True asceticism has nothing whatever to do with punishment, but everything to do with training and discipline. The Greek origins of the word are enough to show that (askesis means practice, athletic training). It is not to be identified with austerity, although a certain restraint is necessary since what we aim at is mastery over our appetites and any bad habits they may have led us into. St Jerome was very clear-eyed about this, saying that fasting, for example, should not be taken to excess as it is only a means to an end. It is a help towards attaining moral perfection, but it is not perfection itself. We could go further and say that fasting taken to excess is a sin, because it is a misuse of material goods and a profanation of the body, leading to pride, hardness of heart and a host of other evils.

Asceticism is always ethical, both in origin and in scope. There is nothing mystical about it, although some modern writers seem to confuse the two. Nor is there anything sad or heavy about it. Like all exercise, it is meant to invigorate, only for Christians it is a spiritual invigoration that we seek.

The chief asceticisms of the Rule of St Benedict are obedience and the common life, in which the use of time, speech, material goods, food and drink are all regulated. They are disciplines aimed at freeing the monk or nun from anything that might hold them back on the way to God. Self-will, self-indulgence, all the many forms of selfishness we prefer not to admit to, are encouraged by soft living and having no checks on what one says or does. (You do not have to be a moral theologian to work that out — just look at the gossip columns of the Mail Online, for instance, and you can see how sad and empty are the lives of many people who judge their worth by what they own and who walk away from relationships when the going gets tough.) But the point to note about the Benedictine asceticisms is that none is carried to excess. They are part of our training in the spiritual life and, as such, the renunciations they involve should be joyful. Benedict makes that very clear when he writes about Lent and our offering things up gladly, with the joy of the Holy Spirit.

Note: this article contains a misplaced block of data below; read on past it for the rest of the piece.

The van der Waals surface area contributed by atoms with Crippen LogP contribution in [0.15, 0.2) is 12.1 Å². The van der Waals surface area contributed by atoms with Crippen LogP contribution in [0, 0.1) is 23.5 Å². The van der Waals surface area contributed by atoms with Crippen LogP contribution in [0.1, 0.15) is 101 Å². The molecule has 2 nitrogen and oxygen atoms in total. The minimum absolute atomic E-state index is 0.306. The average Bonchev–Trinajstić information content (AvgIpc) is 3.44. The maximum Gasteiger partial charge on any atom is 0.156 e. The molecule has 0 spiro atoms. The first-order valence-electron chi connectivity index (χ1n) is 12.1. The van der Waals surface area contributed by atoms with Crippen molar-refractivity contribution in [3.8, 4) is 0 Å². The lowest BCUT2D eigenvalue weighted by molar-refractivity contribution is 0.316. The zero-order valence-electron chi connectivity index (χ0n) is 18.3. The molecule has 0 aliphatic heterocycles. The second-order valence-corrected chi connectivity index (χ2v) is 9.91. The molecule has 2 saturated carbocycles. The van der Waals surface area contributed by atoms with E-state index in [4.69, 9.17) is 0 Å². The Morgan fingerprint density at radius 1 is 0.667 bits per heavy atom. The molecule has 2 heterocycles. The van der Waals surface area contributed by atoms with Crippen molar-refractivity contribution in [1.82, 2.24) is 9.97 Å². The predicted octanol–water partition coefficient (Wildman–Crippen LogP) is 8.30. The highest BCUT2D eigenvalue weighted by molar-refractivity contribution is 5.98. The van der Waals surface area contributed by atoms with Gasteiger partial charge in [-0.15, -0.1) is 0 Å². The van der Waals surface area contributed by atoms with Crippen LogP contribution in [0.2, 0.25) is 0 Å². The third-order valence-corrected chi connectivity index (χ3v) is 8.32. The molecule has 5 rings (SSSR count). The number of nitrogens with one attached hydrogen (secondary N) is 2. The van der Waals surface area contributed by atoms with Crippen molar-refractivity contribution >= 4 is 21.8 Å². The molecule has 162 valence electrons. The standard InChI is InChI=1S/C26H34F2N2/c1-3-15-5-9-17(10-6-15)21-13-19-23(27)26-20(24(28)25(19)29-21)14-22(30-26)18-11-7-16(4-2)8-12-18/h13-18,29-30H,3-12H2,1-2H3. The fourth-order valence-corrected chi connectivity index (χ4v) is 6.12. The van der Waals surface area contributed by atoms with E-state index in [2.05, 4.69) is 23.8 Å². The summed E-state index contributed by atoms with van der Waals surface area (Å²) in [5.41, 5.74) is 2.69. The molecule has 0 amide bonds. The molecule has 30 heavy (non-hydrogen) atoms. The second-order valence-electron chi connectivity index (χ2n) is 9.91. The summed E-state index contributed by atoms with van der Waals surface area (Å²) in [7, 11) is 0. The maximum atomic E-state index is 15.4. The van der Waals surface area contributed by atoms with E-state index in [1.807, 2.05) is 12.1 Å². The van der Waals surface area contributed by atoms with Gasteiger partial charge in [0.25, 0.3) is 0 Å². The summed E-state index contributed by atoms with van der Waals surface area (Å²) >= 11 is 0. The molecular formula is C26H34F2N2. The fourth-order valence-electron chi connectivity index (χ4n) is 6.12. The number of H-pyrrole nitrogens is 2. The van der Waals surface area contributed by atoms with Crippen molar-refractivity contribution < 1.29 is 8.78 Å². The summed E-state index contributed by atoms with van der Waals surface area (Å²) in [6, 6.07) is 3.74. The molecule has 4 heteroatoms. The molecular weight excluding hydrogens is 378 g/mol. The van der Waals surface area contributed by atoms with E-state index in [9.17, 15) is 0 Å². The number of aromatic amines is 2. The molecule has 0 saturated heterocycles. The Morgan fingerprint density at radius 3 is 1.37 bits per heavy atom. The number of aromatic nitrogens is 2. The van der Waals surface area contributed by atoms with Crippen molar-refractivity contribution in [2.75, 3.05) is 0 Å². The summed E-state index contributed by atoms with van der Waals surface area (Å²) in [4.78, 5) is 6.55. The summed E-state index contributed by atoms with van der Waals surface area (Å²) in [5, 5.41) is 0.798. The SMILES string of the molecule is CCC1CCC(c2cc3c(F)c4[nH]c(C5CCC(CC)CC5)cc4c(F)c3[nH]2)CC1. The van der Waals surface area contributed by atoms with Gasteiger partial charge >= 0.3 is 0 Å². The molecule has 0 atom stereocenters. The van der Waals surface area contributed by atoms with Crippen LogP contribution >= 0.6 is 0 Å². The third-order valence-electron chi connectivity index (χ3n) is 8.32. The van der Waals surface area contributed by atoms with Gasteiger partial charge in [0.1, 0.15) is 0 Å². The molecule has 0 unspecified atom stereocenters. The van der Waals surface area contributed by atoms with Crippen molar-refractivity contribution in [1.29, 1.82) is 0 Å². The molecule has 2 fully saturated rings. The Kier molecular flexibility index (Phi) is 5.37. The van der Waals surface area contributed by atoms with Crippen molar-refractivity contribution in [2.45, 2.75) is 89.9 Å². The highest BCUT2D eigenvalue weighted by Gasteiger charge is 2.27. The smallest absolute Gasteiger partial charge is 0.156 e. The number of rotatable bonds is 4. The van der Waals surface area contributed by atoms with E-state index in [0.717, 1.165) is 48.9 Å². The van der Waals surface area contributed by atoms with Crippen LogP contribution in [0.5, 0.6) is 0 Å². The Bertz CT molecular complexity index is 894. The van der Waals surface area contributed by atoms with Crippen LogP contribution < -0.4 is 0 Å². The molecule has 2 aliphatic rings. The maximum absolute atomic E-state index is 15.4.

I myself think asceticism began to go wrong when people began to go wrong about religion, mistaking misery for holiness and punishment for penance. Food, instead of being blessed, shared and enjoyed, became a temptation; wine, instead of being a source gladness of heart, became sinful; and once things become temptations and are regarded as sinful, we get them all wrong, too. Maybe we wouldn’t be worrying about an obesity epidemic if we hadn’t decided that food is innately sinful and therefore curiously desirable; maybe we wouldn’t be worrying about our drinking habits if we hadn’t let them run out of control because we associate the pleasures of wine with guilt; maybe we wouldn’t have so many broken marriages if we hadn’t got so confused about love and sex. I could go on, but I might end up indulging in a grumble, if not a rant.

My suggested remedy for many of the social ills that assail us is for the Churches to rethink asceticism and, instead of presenting much of our ethical and moral behaviour as a series of negatives, try to regain something the early Church understood much better. We are runners in a race towards heaven, and we need to get into training. In other words, we need to become true ascetics. The world has more than enough of the fake and phoney kind.Facebooktwitterredditpinterestlinkedintumblrmail